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Filtration Techniques

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    Table of Contents


    Filtration is commonly used in research and chemical manufacturing to separate solids from liquids. You will employ two filtration techniques (gravity filtration and vacuum filtration) from time to time in this course.

    Gravity Filtration

    Gravity filtration usually utilizes the long stem funnel with normal quarter-folded 11 cm diameter filter paper (Figure PAGENUM), when the filtration is done at room temperature or below. It is convenient to support the filter funnel by a utility clamp.

    Optimum filtration performance is achieved by the appropriate selection of filter paper porosity, by proper folding and positioning of the filter paper, and by following a few simple technique guidelines described below:

    1. Filter paper porosity: Filtration operations in General Chemistry involve crystalline precipitates of relatively large crystal size so that coarse or medium porosity filter paper is used. Sargent Welch S-32915, Whatman 1, and E-D 617 have appropriate pore size for work in this course.
    2. Filter paper folding and positioning: Maximum advantage of capillary attraction must be taken to speed the passage of the filtrate through the paper. Much of this depends upon correct folding and positioning of the paper. The folding steps are illustrated in Figure PAGENUM.
      • Place the folded paper in the funnel so as to give a snug fit.
      • Tear off the corner of the paper to enable a closed seal to be made across the folded portion of the paper.
      • Moisten the paper with the solvent to be used in the filtration and press the top of the paper against the funnel all around its circumference to seal the space between the funnel wall and the paper.
      • This method of folding and positioning the paper insures that most of the paper does not make direct contact with the funnel wall thereby permitting liquid to flow between paper and glass below an air tight seal.
      • Place the tip of the funnel against the side of the vessel which receives the filtrate to eliminate spattering and to provide an unbroken stream of liquid from the undersurface of the paper to the bottom of the collection container.
    • Transferring the mixture: If it is important to quantitatively (completely) transfer the solid to the filter paper, a beaker should be used as a transfer vessel rather than a flask.
      • Before filtering the mixture, allow the solid to settle to the bottom of the beaker.
      • Then carefully decant (pour off liquid leaving solid in container) the supernatant liquid through the filter. This is done to prevent early accumulation of precipitate on the filter paper which would slow the filtration process.
      • Transfer the bulk of the solid during the last stages of the filtration process.
      • If the precipitate needs to be washed, the washing is most efficiently done while the solid is still in the beaker. The major transfer is done with the last wash.
      • Use a stirring rod to direct the flow of liquid into the funnel and prevent small amounts of liquid from running down the outside of the beaker when the transfer process is interrupted.
      • Employ a stream of solvent from a wash bottle to transfer the final portion of precipitate if quantitative transfer is required.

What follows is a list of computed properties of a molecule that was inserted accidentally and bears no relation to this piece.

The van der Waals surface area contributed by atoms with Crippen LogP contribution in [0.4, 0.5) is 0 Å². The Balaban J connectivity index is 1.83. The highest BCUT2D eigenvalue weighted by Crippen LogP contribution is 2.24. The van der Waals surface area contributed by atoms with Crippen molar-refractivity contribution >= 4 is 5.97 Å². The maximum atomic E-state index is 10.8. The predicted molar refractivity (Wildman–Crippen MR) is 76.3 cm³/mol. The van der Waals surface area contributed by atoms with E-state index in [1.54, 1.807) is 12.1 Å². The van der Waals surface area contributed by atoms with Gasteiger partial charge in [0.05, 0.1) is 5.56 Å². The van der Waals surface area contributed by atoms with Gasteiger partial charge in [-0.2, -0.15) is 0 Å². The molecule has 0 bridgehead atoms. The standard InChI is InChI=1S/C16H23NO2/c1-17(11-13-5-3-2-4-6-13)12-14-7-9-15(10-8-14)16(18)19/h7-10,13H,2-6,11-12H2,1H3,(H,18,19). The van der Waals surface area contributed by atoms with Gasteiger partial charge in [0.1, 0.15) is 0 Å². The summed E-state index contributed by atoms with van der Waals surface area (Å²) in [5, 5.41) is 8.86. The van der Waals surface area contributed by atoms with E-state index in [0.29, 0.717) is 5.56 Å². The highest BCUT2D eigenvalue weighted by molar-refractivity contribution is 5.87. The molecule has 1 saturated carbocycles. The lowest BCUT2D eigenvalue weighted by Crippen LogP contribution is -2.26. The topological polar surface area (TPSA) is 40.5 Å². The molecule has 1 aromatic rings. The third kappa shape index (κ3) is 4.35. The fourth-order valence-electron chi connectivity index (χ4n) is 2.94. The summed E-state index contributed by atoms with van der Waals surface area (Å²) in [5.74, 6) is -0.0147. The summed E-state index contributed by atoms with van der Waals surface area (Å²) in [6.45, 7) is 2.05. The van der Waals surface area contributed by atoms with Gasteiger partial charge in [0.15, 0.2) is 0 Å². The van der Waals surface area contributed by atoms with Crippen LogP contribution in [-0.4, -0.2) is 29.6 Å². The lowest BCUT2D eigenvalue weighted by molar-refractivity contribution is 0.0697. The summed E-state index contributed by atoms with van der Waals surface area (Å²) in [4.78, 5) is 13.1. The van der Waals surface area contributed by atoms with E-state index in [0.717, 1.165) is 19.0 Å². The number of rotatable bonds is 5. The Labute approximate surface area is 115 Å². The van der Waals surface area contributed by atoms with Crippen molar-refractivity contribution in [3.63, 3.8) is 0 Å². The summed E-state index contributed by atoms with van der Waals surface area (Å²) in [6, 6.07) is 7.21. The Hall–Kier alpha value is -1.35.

• Utilize a rubber policeman on the end of a stirring rod to get the last grains of precipitate out of the beaker in a quantitative transfer.
      • Try to keep the filter paper about 3/4 full of liquid during filtration to provide maximum filtra- tion speed.
      • Never fill the cone completely, since many precipitates tend to creep upward and may be par- tially lost.
      • Also for many purposes it is convenient to have a small area of paper free of precipitate near the top so that the filter paper can be removed without getting precipitate on the fingers.


    Vacuum Filtration

    Vacuum filtration of crystalline precipitates has the advantage of increased speed over gravity filtration because of the greater pressure differential between the top surface of the liquid and the bottom side of the filter paper or glass frit provided by the vacuum. In this course you will do vacuum filtrations with Büchner funnels equipped with filter paper when less than 100 percent recovery of precipitate is required and with glass-fritted crucibles when 100 percent recovery of precipitate is required. A typical vacuum filtration set-up is shown in Figure PAGENUM.


    The vacuum is provided by an aspirator on the water faucet. The trap is used to prevent water from backing up from the faucet to contaminate the filtrate. The pinch clamp provides a convenient valve to produce or break vacuum in the system.


    To do a vacuum filtration:

    • Select a piece of coarse or medium porosity filter paper that fits flat on the perforated floor of the funnel so that all of the holes are covered.

    • Moisten the paper with solvent and apply vacuum to seal the paper to the funnel floor.

    • Still applying vacuum pour the supernatant liquid into the funnel followed by the solid, spreading it

      out evenly over the filter paper surface.

    • To wash the crystals break vacuum by removing the pinch clamp. Add wash liquid to just cover the crystals and carefully break up clumps of crystals with a spatula without perforating the filter paper.

    • Using the pinch clamp, reapply the vacuum to draw off the wash liquid.

    • Always break vacuum before turning off the water flow to prevent backup of water into the trap.

    • To recover the crystals invert the funnel on a large watch glass.

    Filtration Techniques is shared under a not declared license and was authored, remixed, and/or curated by LibreTexts.

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